FIFTY shades of grey: that just about sums up my abiding impression of Minsk. But that’s based on a wintry sojourn more than 40 years ago, amid leaden skies and relentless flurries of snow. The capital of Belarus has been a great deal more colourful this summer, with enough feet pounding the streets to suggest a significant change may be in the offing.
An entire generation of Belarusians has come of age without knowing any leader other than Alexander Lukashenko. The favoured Western image of him as ‘the last European dictator’ may be something of an exaggeration, given the multiple dictatorial tendencies in Eastern Europe, but it’s fairly obvious that all too many of his compatriots are keen on his departure from the helm.
Lukashenko was elected president of Belarus in 1994, less than three years after his predecessor, Stanislav Shushkevich, conspired with Ukraine’s Leonid Kravchuk and Russia’s Boris Yeltsin to dissolve the Soviet Union.
His popular 1994 platform was not only anti-corruption but also opposed the neoliberal ‘shock therapy’ that had wreaked havoc in Russia. Much of the production base remains under state control. Another Soviet legacy is ‘raspredelenie’ (distribution), whereby the majority of graduates are offered jobs usually corresponding to their area of specialisation. The perception of work as a civic duty was also preserved, including the concept of ‘subbotniki’ (voluntary labour on Saturdays).
Other aspects of Lukashenko’s rule were far less welcome, including a Soviet-style intolerance for dissent and brutal penalties for disobedience. He has also wavered through much of his 26 years in power between courting Russia and flirting with the West. In the Yeltsin years, he was keen on what would effectively have been a Soviet reunion, apparently under the impression that he might emerge as a leader of the whole, given Yeltsin’s weakness (not least for vodka).
That illusion received a reality check with the ascendance of Vladimir Putin, who has no objection to a union as long as it’s clear who is in charge. Lukashenko has been miffed at not receiving due deference from his Russian counterpart. Earlier this year, he complained about Russian interference in Belarusian politics and defiantly hosted US Secretary of State Mike Pompeo.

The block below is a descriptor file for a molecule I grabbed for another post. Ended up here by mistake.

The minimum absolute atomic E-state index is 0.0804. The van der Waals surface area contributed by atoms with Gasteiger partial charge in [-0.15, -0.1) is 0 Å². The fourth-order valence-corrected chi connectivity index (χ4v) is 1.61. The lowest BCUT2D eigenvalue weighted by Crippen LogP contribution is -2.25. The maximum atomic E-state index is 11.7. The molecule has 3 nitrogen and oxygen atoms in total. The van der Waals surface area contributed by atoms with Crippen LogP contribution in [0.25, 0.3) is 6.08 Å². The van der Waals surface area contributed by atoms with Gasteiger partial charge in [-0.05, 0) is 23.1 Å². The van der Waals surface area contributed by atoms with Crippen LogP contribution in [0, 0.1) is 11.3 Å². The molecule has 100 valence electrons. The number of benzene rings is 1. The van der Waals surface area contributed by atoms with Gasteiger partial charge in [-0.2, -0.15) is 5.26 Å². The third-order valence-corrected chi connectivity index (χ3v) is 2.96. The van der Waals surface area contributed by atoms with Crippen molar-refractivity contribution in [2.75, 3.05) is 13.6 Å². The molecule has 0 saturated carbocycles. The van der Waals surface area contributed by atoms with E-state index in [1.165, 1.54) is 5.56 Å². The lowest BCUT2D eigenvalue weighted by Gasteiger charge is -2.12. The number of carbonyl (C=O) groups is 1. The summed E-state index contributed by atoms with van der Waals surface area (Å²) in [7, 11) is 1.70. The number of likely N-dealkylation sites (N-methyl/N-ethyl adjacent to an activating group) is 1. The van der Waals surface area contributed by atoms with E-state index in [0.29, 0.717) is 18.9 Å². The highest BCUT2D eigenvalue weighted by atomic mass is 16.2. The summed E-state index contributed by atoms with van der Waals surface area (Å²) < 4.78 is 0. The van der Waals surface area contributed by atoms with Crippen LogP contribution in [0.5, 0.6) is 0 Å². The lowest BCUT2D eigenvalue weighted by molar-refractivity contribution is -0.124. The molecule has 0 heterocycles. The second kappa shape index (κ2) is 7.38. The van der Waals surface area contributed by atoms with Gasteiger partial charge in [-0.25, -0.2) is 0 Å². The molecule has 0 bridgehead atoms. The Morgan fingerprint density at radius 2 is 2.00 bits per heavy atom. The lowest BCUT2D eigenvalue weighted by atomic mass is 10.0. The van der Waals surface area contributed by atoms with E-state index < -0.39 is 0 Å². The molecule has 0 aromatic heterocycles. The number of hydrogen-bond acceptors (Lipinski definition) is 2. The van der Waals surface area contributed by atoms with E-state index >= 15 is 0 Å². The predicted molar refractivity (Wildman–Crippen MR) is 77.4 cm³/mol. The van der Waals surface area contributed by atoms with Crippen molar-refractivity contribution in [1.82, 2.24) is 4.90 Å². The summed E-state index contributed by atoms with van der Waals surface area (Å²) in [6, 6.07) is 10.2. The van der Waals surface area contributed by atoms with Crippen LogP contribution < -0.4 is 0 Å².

In the past couple of weeks, though, he has been communicating frequently with Putin, soliciting his assistance while warning that the rebellious spirit of Belarus could seep into Russia. Moscow has been hedging its bets, but there has been a shift in recent days towards support for Lukashenko. And one can only wonder whether the apparent poisoning of Russian opposition figurehead Alexei Navalny was a part of the reaction to events in Belarus.
The Putin regime has for the past six weeks faced growing protests in the city of Khabarovsk, following the arrest of Sergei Furkal, a popular governor. They hardly pose a serious threat to the Kremlin hierarchy, thousands of kilometres away, but their persistence is a novelty — and Navalny was interested.
There have been no signs, though, of the rebellion spreading to the rest of Russia, and Putin is likely to have scoffed at the beleaguered Lukashenko’s warning. Besides, Belarus is not Ukraine.
The protesters’ concerns have neither been anti-Russian nor pro-Western. The change they seek is domestic. Economic indicators dipped southwards after the Russians earlier scaled back fuel subsidies that have propped up the Belarusian economy. Then Lukashenko dismissed Covid-19 as a farce. Football matches continued to take place despite a hiatus elsewhere. The Victory Day parade in May went ahead in Minsk, after Moscow had decided to postpone its own display.
These propitious circumstances enabled Svetlana Tikhanovskaya to rise to the occasion. The 37-year-old is not a political veteran. She entered the fray only after her husband Sergei, whose YouTube campaigns had been receiving sufficient attention to perturb the authorities, was arrested in May. Lukashenko dismissed her as “a stupid little girl”, and went on to claim his usual 80 per cent majority in the Aug 9 poll.
When Tikhanovskaya tried to officially protest the ridiculous result, she was evidently taken into custody and compelled to record a hostage video asking her supporters to accept the official result. Subsequently, she was allowed to go into exile in neighbouring Lithuania, where she said she had been driven out by threats to her children.
Hundreds of thousands of Belarusians have meanwhile been marching in Minsk and other cities and towns. Lukashenko was taken aback last week when workers at a factory greeted him with “Ukhodi!” — get out, leave, go. Last Sunday, amid more protests, the president flew over the crowds in a helicopter and was shown emerging from it in camouflage garb, clutching a Kalashnikov — suggesting he has no intention of heeding that advice.
His days are probably numbered. But who can say what the nation’s post-Lukashenko future holds.